5. Fancychooklady

    Fancychooklady Overrun With Chickens

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    I use Terramycin antibiotic spray for open wounds. I know that you guys have the ointment but I'm not sure whether or not it is available there , it the most important thing in my first aid box. It is actually marketed for pink eye in cattle. Glue is also used in some wounds, but if you were to close the wound it would be advisable to give antibiotic injections .

    https://www.backyardchickens.com/t/...er-glue-for-wound-closure-any-success-stories

    https://sites.google.com/a/poultrypedia.com/poultrypedia/super-glue-wounds
     
    Last edited: Aug 12, 2014
  6. HollysFlock

    HollysFlock Out Of The Brooder

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    May 4, 2011
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    It took two hours to clean her up. I didn't realize how dull my scissors were until I tried to trim feathers and fluff. Good grief! [​IMG]I flushed with betadine/water, packed with triple antibiotic ointment, and placed gauze over the antibiotic ointment to prevent recontamination while I finished with the other wounds. I'm certain they will fall off as she moves around some more, but that's probably ok. She was really patient as long as I held her in a position that allowed me to see/work and her to feel secure. She patiently watched me as I removed feathers from her wounds with forceps - I was impressed.

    Fancychooklady, thank you for the information about terramycin and super glue. I was actually just looking at Terramycin opthalmic ointment at the feed store this afternoon (pre-injury) wondering if it would be better than triple antibiotic ointment to have on hand. The super glue is an excellent idea, but unfortunately I don't currently have enough hands to manage it myself. It's probably better to wait until tomorrow to see if she has any obvious infection or other concern, then I can recruit some additional hands in the afternoon.

    Now, I just need to rearrange things so I can set up her crate. In good news, she had a nice, healthy poop and nothing eventful happened with the wound above her vent. I was afraid that something may have been punctured, but there doesn't appear to be communication between the two at this time.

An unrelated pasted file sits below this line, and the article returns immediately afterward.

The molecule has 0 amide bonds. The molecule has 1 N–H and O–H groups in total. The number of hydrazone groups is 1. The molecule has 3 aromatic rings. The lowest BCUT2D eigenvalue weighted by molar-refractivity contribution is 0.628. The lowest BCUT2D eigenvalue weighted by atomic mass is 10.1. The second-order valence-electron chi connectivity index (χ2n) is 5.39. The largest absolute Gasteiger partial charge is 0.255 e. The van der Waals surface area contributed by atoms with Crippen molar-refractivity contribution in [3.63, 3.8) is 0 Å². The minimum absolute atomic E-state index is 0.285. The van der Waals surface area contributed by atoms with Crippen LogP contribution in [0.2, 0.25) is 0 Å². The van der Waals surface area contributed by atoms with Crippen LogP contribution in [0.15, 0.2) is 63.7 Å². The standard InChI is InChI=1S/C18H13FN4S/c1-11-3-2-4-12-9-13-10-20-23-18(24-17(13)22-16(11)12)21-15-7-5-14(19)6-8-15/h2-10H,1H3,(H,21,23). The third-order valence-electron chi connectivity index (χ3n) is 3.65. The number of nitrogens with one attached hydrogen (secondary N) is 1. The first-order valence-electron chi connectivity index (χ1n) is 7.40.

Thank you both so much for your help! [​IMG]
     
  7. Fancychooklady

    Fancychooklady Overrun With Chickens

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    Good luck Holly , I hope you that you are able to see your little hen through this. Keep us posted. :)
     
  8. HollysFlock

    HollysFlock Out Of The Brooder

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    May 4, 2011
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    Here are some updated photos of the wound beneath her tail. The weird yellow bit sticking is skin - I considered cutting it off as it's simply hanging there, but I figure it'll probably die and fall off which might be less traumatizing. That is provided that the puncture wound actually heals. You can see that the puncture just barely missed her vent. The moisture on her feathers is from the triple antibiotic ointment. The superficial wound on her saddle looks to be healing appropriately. The larger wound on her thigh is still open and I continue to debate closing it - although I recognize that the longer I debate this, the less feasible of a task it will be.

    She is eating, drinking, and voiding well. Poor bird!
    [​IMG]

    [​IMG]
     
  9. iwiw60

    iwiw60 Overrun With Chickens

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    Holly, you are to be commended for your untiring efforts to help your hen through this horrible devastation she is suffering! You're a very special 'chicken mama' and I just wanted to say....

    [​IMG]
     
  10. dawg53

    dawg53 Humble

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    Keep packing the wounds with Triple Antibiotic. You can give her probiotics for a day or two to help boost her immune system if you wish.